Here is the latest article in a new eWEEK feature series called IT Science, in which we look at what actually happens at the intersection of new-gen IT and legacy systems.
Unless it’s brand new and right off various assembly lines, servers, storage and networking inside every IT system can be considered “legacy.” This is because the iteration of both hardware and software products is speeding up all the time. It’s not unusual for an app-maker, for example, to update and/or patch for security purposes an application a few times a month, or even a week. Some apps are updated daily! Hardware moves a little slower, but manufacturing cycles are also speeding up.
These articles describe new-gen industry solutions. The idea is to look at real-world examples of how new-gen IT products and services are making a difference in production each day. Most of them are success stories, but there will also be others about projects that blew up. We’ll have IT integrators, system consultants, analysts and other experts helping us with these as needed.
Today’s Topic: New Storage Strategy Needed for Animation Studio
Name the problem to be solved: Brown Bag Films is the animation studio of 9 Story Media Group, a creator, producer and distributor of award-winning animated and live action content for young audiences around the world. Brown Bag needed to revamp its post-production pipeline with more modern practices.
Describe the strategy that went into finding the solution: Traditionally, Brown Bag’s production pipeline used network-attached storage (NAS), but the studio did its post-production work on direct-attached storage. They used Avid Media Composer as their editing software along with its proprietary storage solution, but there were problems with that approach. Isolated storage encourages data redundancy, and it was difficult for Brown Bag to come up with a good strategy against data loss. They wanted to bring in a smart shared-storage solution.
The company did some research and decided on Qumulo, a new-gen storage software and services provider.
List the key components in the solution: Qumulo File Fabric Qumulo File Fabric (QF2) is a modern, highly scalable file storage system that runs in the data center and the public cloud on industry standard hardware.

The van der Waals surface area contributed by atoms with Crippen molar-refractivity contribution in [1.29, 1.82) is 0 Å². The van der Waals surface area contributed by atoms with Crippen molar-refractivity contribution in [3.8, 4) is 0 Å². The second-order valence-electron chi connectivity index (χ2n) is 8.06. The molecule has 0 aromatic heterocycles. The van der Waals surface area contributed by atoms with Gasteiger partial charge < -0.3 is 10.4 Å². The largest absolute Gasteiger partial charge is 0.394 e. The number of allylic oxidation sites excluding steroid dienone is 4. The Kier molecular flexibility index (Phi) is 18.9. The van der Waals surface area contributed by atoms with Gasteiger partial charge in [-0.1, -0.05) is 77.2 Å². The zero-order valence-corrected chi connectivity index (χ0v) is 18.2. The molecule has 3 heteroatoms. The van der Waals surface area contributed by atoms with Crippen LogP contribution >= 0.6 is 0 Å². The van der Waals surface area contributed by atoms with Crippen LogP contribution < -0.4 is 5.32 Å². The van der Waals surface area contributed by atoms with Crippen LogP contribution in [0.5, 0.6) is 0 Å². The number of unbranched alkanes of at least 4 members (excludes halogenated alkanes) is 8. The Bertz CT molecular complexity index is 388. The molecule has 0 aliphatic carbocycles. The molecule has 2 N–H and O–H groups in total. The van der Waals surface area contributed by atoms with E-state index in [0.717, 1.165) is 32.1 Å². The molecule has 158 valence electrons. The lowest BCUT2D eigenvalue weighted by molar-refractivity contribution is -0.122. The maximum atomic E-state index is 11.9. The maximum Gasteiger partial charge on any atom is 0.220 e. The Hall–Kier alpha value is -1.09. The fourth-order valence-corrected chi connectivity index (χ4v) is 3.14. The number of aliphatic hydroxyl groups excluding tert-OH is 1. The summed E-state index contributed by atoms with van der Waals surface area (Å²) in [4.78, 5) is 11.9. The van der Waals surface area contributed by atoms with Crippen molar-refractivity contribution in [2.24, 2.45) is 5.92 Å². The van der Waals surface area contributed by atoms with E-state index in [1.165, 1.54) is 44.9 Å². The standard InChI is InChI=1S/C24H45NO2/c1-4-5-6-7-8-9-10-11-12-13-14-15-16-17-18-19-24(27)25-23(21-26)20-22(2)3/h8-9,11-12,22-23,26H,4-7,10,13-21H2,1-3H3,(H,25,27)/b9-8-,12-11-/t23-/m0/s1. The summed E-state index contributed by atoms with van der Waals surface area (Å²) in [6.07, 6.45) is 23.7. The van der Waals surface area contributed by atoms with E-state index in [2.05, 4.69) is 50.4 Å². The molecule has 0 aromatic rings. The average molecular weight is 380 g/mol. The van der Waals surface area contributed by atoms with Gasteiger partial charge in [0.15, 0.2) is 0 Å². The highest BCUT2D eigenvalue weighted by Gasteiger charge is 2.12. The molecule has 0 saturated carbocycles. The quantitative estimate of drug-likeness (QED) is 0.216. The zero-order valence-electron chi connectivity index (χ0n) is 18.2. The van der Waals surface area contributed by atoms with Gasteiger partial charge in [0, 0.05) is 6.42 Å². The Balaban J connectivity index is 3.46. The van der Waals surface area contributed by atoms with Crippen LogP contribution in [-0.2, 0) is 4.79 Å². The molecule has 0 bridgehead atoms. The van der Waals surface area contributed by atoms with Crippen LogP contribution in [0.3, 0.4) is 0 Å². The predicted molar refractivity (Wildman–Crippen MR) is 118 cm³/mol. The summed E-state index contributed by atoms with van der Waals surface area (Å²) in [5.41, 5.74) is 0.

Describe how the deployment went, perhaps how long it took, and if it came off as planned: Brown Bag investigated block storage, but decision makers believed it was a step backward. The company wanted to be flexible and accessible. They then looked at quite a few file vendors, but Brown Bag’s senior systems engineer Chris Brown had used QF2 before when he worked on a feature film a few years earlier and had a great experience. Now, Brown Bag uses QF2 in both its production and post-production workflows. They have eight QC104s instances at their production site.
Describe the result, new efficiencies gained, and what was learned from the project: QF2 gives Brown Bag’s storage administrators complete, real-time visibility into the file system. With QF2, Brown Bag is able to drill down and look at what's happening, all the way to the file level—a granularity traditional arrays don't have. With QF2, if there's a problem with an edit workstation, Brown Bag can pinpoint that, for example—it's a bandwidth issue.
They can also look at a client's throughput and how many IOPS they're using and understand what's required for them to work on a particular production. They can see who's using what storage and when and how — and being able to track that over time has been very helpful for Brown Bag, as it makes the team’s forecasting a lot easier.
QF2 runs on industry-standard hardware. It includes real-time analytics and capacity quotas, as well as continuous cross-cluster replication and real-time snapshots. The QF2 file system includes a state-of-the art data management system called QumuloDB that is optimized for the specialized needs of file-based data.
QF2 consists of software and services, the latter of which include support, proactive cloud-based monitoring, and trends analysis.
If you have a suggestion for an eWEEK IT Science case study, email firstname.lastname@example.org.